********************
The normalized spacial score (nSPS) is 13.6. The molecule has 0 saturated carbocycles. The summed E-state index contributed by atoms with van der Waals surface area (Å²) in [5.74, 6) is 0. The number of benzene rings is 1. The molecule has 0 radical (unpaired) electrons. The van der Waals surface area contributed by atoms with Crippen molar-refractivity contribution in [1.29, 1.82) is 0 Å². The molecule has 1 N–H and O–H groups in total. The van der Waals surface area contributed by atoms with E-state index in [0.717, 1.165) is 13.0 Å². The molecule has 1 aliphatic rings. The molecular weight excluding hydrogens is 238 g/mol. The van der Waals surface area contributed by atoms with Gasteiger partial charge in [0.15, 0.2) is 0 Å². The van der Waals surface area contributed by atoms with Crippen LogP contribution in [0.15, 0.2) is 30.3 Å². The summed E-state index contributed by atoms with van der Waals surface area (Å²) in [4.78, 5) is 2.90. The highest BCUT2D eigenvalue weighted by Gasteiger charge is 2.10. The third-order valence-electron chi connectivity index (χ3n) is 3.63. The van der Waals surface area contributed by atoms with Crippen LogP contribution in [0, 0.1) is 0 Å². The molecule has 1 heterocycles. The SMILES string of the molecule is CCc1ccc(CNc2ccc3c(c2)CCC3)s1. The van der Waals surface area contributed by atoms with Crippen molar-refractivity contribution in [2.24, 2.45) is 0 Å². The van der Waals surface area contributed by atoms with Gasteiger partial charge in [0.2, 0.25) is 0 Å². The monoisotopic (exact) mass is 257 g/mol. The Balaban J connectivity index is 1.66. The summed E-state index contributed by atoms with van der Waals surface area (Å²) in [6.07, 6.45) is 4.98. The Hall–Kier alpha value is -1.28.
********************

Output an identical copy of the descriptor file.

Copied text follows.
The normalized spacial score (nSPS) is 13.6. The molecule has 0 saturated carbocycles. The summed E-state index contributed by atoms with van der Waals surface area (Å²) in [5.74, 6) is 0. The number of benzene rings is 1. The molecule has 0 radical (unpaired) electrons. The van der Waals surface area contributed by atoms with Crippen molar-refractivity contribution in [1.29, 1.82) is 0 Å². The molecule has 1 N–H and O–H groups in total. The van der Waals surface area contributed by atoms with E-state index in [0.717, 1.165) is 13.0 Å². The molecule has 1 aliphatic rings. The molecular weight excluding hydrogens is 238 g/mol. The van der Waals surface area contributed by atoms with Gasteiger partial charge in [0.15, 0.2) is 0 Å². The van der Waals surface area contributed by atoms with Crippen LogP contribution in [0.15, 0.2) is 30.3 Å². The summed E-state index contributed by atoms with van der Waals surface area (Å²) in [4.78, 5) is 2.90. The highest BCUT2D eigenvalue weighted by Gasteiger charge is 2.10. The third-order valence-electron chi connectivity index (χ3n) is 3.63. The van der Waals surface area contributed by atoms with Crippen LogP contribution in [0, 0.1) is 0 Å². The molecule has 1 heterocycles. The SMILES string of the molecule is CCc1ccc(CNc2ccc3c(c2)CCC3)s1. The van der Waals surface area contributed by atoms with Crippen molar-refractivity contribution in [2.24, 2.45) is 0 Å². The van der Waals surface area contributed by atoms with Gasteiger partial charge in [0.2, 0.25) is 0 Å². The monoisotopic (exact) mass is 257 g/mol. The Balaban J connectivity index is 1.66. The summed E-state index contributed by atoms with van der Waals surface area (Å²) in [6.07, 6.45) is 4.98. The Hall–Kier alpha value is -1.28.